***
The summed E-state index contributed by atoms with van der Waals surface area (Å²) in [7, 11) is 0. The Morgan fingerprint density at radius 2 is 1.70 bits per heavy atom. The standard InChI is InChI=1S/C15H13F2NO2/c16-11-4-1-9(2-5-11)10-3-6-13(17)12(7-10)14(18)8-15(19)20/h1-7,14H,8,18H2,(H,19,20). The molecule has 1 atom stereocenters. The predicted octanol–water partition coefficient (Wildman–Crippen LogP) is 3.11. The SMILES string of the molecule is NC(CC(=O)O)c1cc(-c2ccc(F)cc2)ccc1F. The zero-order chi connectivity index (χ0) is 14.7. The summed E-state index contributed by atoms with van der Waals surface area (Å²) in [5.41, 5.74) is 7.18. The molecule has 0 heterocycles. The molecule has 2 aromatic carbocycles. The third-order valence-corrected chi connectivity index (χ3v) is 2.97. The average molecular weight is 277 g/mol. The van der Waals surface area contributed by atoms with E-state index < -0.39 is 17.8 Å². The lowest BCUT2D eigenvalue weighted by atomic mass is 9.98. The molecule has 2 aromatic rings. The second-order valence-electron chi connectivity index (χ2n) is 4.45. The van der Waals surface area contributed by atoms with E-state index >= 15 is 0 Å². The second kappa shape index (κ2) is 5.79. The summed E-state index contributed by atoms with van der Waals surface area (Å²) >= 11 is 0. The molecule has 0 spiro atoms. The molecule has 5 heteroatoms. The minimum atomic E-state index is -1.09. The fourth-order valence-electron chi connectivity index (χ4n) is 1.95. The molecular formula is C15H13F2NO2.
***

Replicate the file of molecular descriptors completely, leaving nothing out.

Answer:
The summed E-state index contributed by atoms with van der Waals surface area (Å²) in [7, 11) is 0. The Morgan fingerprint density at radius 2 is 1.70 bits per heavy atom. The standard InChI is InChI=1S/C15H13F2NO2/c16-11-4-1-9(2-5-11)10-3-6-13(17)12(7-10)14(18)8-15(19)20/h1-7,14H,8,18H2,(H,19,20). The molecule has 1 atom stereocenters. The predicted octanol–water partition coefficient (Wildman–Crippen LogP) is 3.11. The SMILES string of the molecule is NC(CC(=O)O)c1cc(-c2ccc(F)cc2)ccc1F. The zero-order chi connectivity index (χ0) is 14.7. The summed E-state index contributed by atoms with van der Waals surface area (Å²) in [5.41, 5.74) is 7.18. The molecule has 0 heterocycles. The molecule has 2 aromatic carbocycles. The third-order valence-corrected chi connectivity index (χ3v) is 2.97. The average molecular weight is 277 g/mol. The van der Waals surface area contributed by atoms with E-state index < -0.39 is 17.8 Å². The lowest BCUT2D eigenvalue weighted by atomic mass is 9.98. The molecule has 2 aromatic rings. The second-order valence-electron chi connectivity index (χ2n) is 4.45. The van der Waals surface area contributed by atoms with E-state index >= 15 is 0 Å². The second kappa shape index (κ2) is 5.79. The summed E-state index contributed by atoms with van der Waals surface area (Å²) >= 11 is 0. The molecule has 0 spiro atoms. The molecule has 5 heteroatoms. The minimum atomic E-state index is -1.09. The fourth-order valence-electron chi connectivity index (χ4n) is 1.95. The molecular formula is C15H13F2NO2.